Monday, May 19, 2008

Beauty And Tragedy Go Hand In Hand

In nature beauty and tragedy often go hand in hand. Some avian creatures are spectacularly lovely in their own right. Others acquire a magnificent beauty through albinism. Seeing a partially albino robin on the lawn set me to reminiscencing about other albinos I have seen.

The sad history of the great egret tells a tale of what is meant by exquisite beauty. This beautiful bird almost became extinct because of being killed for its lovely feathers, used by milliners to decorate hats. Other pretty feathered birds have faced s similar fate.

Albinism in wild creatures gives them a radiant but hazardous beauty. Science attributes this condition to a lack of pigmentation that causes a white color of the skin and of the hair. The eyes of a pure albino appear pink.

Usually albinism in wild creatures means high exposure, for they are more noticeable. Because of their beauty they are more apt to be destroyed by predators. Albinistic creatures have a reputation of being extraordinarily shy. Wild wisdom tells these birds they are different from other feathered creatures and they become wary.

In most cases nature gives to animals and birds of the wild protective coloring. To survive, albinos are cautious, more alert and usually stay close to deep cover. At least the mockingbird and brown thrasher that live in our neighborhood were extremely careful. Never once did I hear either of them sing. They were seen more often in the dusky hours of evening than at any other time of day.

The brown thrasher was not a pure albino. Its wings and tail were washed in light tan and its eyes were bronzy, not pink. Otherwise it was pure white. I never saw it out of cover, it was so unusually wary. It stayed in the neighborhood all that summer, disappearing during the winter.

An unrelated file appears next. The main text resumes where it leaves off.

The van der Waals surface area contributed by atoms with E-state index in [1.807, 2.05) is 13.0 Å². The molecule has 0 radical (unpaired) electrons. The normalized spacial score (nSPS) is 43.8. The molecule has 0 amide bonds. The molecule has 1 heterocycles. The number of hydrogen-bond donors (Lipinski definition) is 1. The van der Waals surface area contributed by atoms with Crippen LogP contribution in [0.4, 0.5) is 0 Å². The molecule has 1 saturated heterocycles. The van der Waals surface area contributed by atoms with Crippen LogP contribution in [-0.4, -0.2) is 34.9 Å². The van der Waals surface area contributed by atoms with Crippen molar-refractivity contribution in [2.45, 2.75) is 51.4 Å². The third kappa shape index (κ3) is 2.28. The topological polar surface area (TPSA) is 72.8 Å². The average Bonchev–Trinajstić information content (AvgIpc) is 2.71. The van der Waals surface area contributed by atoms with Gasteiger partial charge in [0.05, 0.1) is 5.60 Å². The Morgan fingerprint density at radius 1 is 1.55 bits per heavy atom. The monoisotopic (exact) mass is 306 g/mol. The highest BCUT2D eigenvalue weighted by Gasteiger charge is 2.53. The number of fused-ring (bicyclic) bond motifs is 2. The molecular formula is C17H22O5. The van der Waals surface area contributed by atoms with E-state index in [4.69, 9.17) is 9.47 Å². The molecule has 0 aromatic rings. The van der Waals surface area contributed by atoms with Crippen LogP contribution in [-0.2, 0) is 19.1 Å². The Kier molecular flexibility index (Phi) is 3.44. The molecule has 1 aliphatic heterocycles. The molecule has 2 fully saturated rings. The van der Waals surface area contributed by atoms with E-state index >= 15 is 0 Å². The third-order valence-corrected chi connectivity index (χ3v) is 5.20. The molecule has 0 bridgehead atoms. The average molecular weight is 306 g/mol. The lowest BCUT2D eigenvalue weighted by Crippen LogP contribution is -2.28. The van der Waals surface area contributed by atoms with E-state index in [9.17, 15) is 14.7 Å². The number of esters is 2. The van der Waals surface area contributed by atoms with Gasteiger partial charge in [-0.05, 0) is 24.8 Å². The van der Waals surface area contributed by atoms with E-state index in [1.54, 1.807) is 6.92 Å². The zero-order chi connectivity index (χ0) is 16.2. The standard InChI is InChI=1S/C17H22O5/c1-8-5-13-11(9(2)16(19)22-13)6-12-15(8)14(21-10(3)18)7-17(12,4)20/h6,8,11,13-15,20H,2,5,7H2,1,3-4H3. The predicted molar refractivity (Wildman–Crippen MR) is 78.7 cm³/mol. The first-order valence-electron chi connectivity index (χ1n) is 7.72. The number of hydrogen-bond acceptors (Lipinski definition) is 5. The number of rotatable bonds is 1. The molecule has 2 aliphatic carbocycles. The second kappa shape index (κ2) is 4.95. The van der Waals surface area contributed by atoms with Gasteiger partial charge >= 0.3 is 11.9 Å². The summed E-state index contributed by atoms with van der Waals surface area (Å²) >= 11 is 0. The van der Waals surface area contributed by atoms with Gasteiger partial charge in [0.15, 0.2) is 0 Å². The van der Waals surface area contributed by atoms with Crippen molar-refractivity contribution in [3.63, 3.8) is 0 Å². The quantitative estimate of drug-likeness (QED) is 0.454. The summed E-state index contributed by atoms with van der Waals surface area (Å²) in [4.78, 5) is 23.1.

The next nesting season a friend called to say a "white brown thrasher" with a natural plumaged mate was nesting in his yard. Though we had not known the sex before, we now assumed she was the same bird seen in our yard. She nested on his premises for two summers, then disappeared. As far as we could determine there were no albinistic young in the broods from the two-year nestings.

The white mockingbird was first observed eating lushish mahonia holly berries in our yard. He was not as shy as the thrasher, shyness not being a characteristic of the mocker, and was seen by several of our neighbors. He, or she, stayed around for four years. If the bird nested, the nest was never found.

Several years ago a brood of albinistic bluebirds were hatched at Silver Bluff Sanctuary. Both parents had normal plumage.

Back during the big snow of "73 there was a partial albino cardinal at a fellow birder's home. The beauty of it still lingers in my mind. Notes made at the time I observed the bird will give you a good idea of its beauty.

"The top feathers of its crest are pink, the lower feathers white. The head is white, black eyes, a rosy-pink bill. The throat is white as is the breast and belly. Its back is white with pink secondary and red primary feathers, olive shoulders. Out tail feathers are a dark red-olive. The inner tail feathers are pink. This bird is much more beautiful than a true albino."

Albinism in birds is by no means as rare as many suppose, but being shy because of their white color, albinos tend to shield themselves in deep cover for their own safety making it hard for us to know they are about.

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